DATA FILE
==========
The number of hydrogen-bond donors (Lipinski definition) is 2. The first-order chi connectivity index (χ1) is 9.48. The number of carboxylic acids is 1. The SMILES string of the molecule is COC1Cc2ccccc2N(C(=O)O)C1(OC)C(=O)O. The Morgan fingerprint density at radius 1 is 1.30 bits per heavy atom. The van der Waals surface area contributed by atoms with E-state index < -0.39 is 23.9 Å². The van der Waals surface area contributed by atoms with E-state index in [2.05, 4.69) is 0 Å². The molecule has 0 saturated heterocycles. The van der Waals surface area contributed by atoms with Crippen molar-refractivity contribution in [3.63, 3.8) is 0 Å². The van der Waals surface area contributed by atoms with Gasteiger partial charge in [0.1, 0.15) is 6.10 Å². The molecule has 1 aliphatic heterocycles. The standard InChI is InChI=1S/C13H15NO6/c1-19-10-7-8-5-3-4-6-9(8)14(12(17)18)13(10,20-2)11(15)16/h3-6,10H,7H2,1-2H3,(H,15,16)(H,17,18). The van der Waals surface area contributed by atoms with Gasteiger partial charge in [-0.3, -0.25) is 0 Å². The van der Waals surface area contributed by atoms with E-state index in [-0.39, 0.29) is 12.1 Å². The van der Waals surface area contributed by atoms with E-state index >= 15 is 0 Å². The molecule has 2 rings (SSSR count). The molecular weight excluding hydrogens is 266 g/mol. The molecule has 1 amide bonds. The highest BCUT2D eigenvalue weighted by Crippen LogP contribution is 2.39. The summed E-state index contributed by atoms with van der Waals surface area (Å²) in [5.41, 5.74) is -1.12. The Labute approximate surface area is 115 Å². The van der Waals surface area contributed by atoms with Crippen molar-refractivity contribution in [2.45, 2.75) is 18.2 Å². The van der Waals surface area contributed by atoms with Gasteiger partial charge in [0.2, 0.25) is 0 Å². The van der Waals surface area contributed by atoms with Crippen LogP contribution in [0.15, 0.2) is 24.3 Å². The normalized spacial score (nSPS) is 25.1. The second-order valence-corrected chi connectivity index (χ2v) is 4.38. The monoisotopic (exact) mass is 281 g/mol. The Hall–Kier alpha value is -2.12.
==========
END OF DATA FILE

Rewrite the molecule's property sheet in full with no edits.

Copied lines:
The number of hydrogen-bond donors (Lipinski definition) is 2. The first-order chi connectivity index (χ1) is 9.48. The number of carboxylic acids is 1. The SMILES string of the molecule is COC1Cc2ccccc2N(C(=O)O)C1(OC)C(=O)O. The Morgan fingerprint density at radius 1 is 1.30 bits per heavy atom. The van der Waals surface area contributed by atoms with E-state index < -0.39 is 23.9 Å². The van der Waals surface area contributed by atoms with E-state index in [2.05, 4.69) is 0 Å². The molecule has 0 saturated heterocycles. The van der Waals surface area contributed by atoms with Crippen molar-refractivity contribution in [3.63, 3.8) is 0 Å². The van der Waals surface area contributed by atoms with Gasteiger partial charge in [0.1, 0.15) is 6.10 Å². The molecule has 1 aliphatic heterocycles. The standard InChI is InChI=1S/C13H15NO6/c1-19-10-7-8-5-3-4-6-9(8)14(12(17)18)13(10,20-2)11(15)16/h3-6,10H,7H2,1-2H3,(H,15,16)(H,17,18). The van der Waals surface area contributed by atoms with Gasteiger partial charge in [-0.3, -0.25) is 0 Å². The van der Waals surface area contributed by atoms with E-state index in [-0.39, 0.29) is 12.1 Å². The van der Waals surface area contributed by atoms with E-state index >= 15 is 0 Å². The molecule has 2 rings (SSSR count). The molecular weight excluding hydrogens is 266 g/mol. The molecule has 1 amide bonds. The highest BCUT2D eigenvalue weighted by Crippen LogP contribution is 2.39. The summed E-state index contributed by atoms with van der Waals surface area (Å²) in [5.41, 5.74) is -1.12. The Labute approximate surface area is 115 Å². The van der Waals surface area contributed by atoms with Crippen molar-refractivity contribution in [2.45, 2.75) is 18.2 Å². The van der Waals surface area contributed by atoms with Gasteiger partial charge in [0.2, 0.25) is 0 Å². The van der Waals surface area contributed by atoms with Crippen LogP contribution in [0.15, 0.2) is 24.3 Å². The normalized spacial score (nSPS) is 25.1. The second-order valence-corrected chi connectivity index (χ2v) is 4.38. The monoisotopic (exact) mass is 281 g/mol. The Hall–Kier alpha value is -2.12.